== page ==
1. Computing
Linux / Unix Command: regexp
Command Library

NAME

regexp - Match a regular expression against a string

 

SYNOPSIS

regexp ?switches? exp string ?matchVar? ?subMatchVar subMatchVar ...?



 

DESCRIPTION

Determines whether the regular expression exp matches part or all of string and returns 1 if it does, 0 if it doesn't, unless -inline is specified (see below). (Regular expression matching is described in the re_syntax reference page.)

If additional arguments are specified after string then they are treated as the names of variables in which to return information about which part(s) of string matched exp. MatchVar will be set to the range of string that matched all of exp. The first subMatchVar will contain the characters in string that matched the leftmost parenthesized subexpression within exp, the next subMatchVar will contain the characters that matched the next parenthesized subexpression to the right in exp, and so on.

If the initial arguments to regexp start with - then they are treated as switches. The following switches are currently supported:

-about
Instead of attempting to match the regular expression, returns a list containing information about the regular expression. The first element of the list is a subexpression count. The second element is a list of property names that describe various attributes of the regular expression. This switch is primarily intended for debugging purposes.
-expanded
Enables use of the expanded regular expression syntax where whitespace and comments are ignored. This is the same as specifying the (?x) embedded option (see METASYNTAX, below).
-indices
Changes what is stored in the subMatchVars. Instead of storing the matching characters from string, each variable will contain a list of two decimal strings giving the indices in string of the first and last characters in the matching range of characters.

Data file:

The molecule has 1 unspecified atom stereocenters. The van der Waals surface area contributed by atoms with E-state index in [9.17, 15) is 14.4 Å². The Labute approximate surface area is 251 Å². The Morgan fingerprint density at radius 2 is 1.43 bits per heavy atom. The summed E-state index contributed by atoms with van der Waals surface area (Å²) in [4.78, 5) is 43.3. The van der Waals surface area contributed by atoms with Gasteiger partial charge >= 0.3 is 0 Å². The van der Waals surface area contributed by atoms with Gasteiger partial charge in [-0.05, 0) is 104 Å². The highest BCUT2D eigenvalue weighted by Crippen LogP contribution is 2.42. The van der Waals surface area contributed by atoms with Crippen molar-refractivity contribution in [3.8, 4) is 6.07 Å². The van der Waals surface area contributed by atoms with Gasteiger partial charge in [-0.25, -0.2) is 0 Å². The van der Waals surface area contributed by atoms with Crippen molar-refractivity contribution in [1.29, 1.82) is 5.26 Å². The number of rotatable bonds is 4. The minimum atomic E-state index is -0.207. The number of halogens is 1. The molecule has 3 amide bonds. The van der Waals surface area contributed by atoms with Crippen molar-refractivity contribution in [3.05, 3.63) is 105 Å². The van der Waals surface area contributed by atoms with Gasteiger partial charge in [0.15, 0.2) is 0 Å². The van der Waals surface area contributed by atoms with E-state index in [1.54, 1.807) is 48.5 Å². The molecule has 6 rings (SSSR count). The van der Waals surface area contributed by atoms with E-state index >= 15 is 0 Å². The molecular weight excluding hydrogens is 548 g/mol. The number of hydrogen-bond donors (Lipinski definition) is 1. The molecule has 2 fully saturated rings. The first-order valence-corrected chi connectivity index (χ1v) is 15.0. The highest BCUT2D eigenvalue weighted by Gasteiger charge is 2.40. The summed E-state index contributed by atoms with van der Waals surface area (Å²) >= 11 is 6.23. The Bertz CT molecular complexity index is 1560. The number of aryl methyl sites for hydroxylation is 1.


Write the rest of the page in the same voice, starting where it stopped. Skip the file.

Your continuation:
-line
Enables newline-sensitive matching. By default, newline is a completely ordinary character with no special meaning. With this flag, `[^' bracket expressions and `.' never match newline, `^' matches an empty string after any newline in addition to its normal function, and `$' matches an empty string before any newline in addition to its normal function. This flag is equivalent to specifying both -linestop and -lineanchor, or the (?n) embedded option (see METASYNTAX, below).
-linestop
Changes the behavior of `[^' bracket expressions and `.' so that they stop at newlines. This is the same as specifying the (?p) embedded option (see METASYNTAX, below).
-lineanchor
Changes the behavior of `^' and `$' (the ``anchors'') so they match the beginning and end of a line respectively. This is the same as specifying the (?w) embedded option (see METASYNTAX, below).
-nocase
Causes upper-case characters in string to be treated as lower case during the matching process.
-all
Causes the regular expression to be matched as many times as possible in the string, returning the total number of matches found. If this is specified with match variables, they will continue information for the last match only.
-inline
Causes the command to return, as a list, the data that would otherwise be placed in match variables. When using -inline, match variables may not be specified. If used with -all, the list will be concatenated at each iteration, such that a flat list is always returned. For each match iteration, the command will append the overall match data, plus one element for each subexpression in the regular expression. Examples are:

    regexp -inline -- {\w(\w)} " inlined "
 => {in n}
    regexp -all -inline -- {\w(\w)} " inlined "
 => {in n li i ne e}

-start index
Specifies a character index offset into the string to start matching the regular expression at. When using this switch, `^' will not match the beginning of the line, and \A will still match the start of the string at index. If -indices is specified, the indices will be indexed starting from the absolute beginning of the input string. index will be constrained to the bounds of the input string.
--
Marks the end of switches. The argument following this one will be treated as exp even if it starts with a -.

If there are more subMatchVar's than parenthesized subexpressions within exp, or if a particular subexpression in exp doesn't match the string (e.g. because it was in a portion of the expression that wasn't matched), then the corresponding subMatchVar will be set to ``-1 -1'' if -indices has been specified or to an empty string otherwise.

 

SEE ALSO

re_syntax(n), regsub(n)

 

KEYWORDS

match, regular expression, string


Important: Use the man command (% man) to see how a command is used on your particular computer.

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